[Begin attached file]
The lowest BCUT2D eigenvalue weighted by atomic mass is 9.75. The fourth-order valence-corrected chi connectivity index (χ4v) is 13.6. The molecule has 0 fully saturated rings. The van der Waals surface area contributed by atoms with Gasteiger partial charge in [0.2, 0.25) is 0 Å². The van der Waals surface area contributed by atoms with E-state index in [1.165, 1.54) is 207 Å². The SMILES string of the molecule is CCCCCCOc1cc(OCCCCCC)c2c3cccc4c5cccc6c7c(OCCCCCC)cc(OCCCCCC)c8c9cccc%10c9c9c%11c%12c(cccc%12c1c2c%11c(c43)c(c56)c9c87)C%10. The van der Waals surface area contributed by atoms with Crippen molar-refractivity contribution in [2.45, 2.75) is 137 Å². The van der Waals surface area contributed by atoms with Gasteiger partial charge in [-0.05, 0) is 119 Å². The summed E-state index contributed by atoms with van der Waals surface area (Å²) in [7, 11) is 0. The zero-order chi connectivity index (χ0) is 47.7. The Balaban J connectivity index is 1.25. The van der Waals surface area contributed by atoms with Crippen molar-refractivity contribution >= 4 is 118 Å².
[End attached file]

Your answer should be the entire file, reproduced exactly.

The lowest BCUT2D eigenvalue weighted by atomic mass is 9.75. The fourth-order valence-corrected chi connectivity index (χ4v) is 13.6. The molecule has 0 fully saturated rings. The van der Waals surface area contributed by atoms with Gasteiger partial charge in [0.2, 0.25) is 0 Å². The van der Waals surface area contributed by atoms with E-state index in [1.165, 1.54) is 207 Å². The SMILES string of the molecule is CCCCCCOc1cc(OCCCCCC)c2c3cccc4c5cccc6c7c(OCCCCCC)cc(OCCCCCC)c8c9cccc%10c9c9c%11c%12c(cccc%12c1c2c%11c(c43)c(c56)c9c87)C%10. The van der Waals surface area contributed by atoms with Crippen molar-refractivity contribution in [2.45, 2.75) is 137 Å². The van der Waals surface area contributed by atoms with Gasteiger partial charge in [-0.05, 0) is 119 Å². The summed E-state index contributed by atoms with van der Waals surface area (Å²) in [7, 11) is 0. The zero-order chi connectivity index (χ0) is 47.7. The Balaban J connectivity index is 1.25. The van der Waals surface area contributed by atoms with Crippen molar-refractivity contribution >= 4 is 118 Å².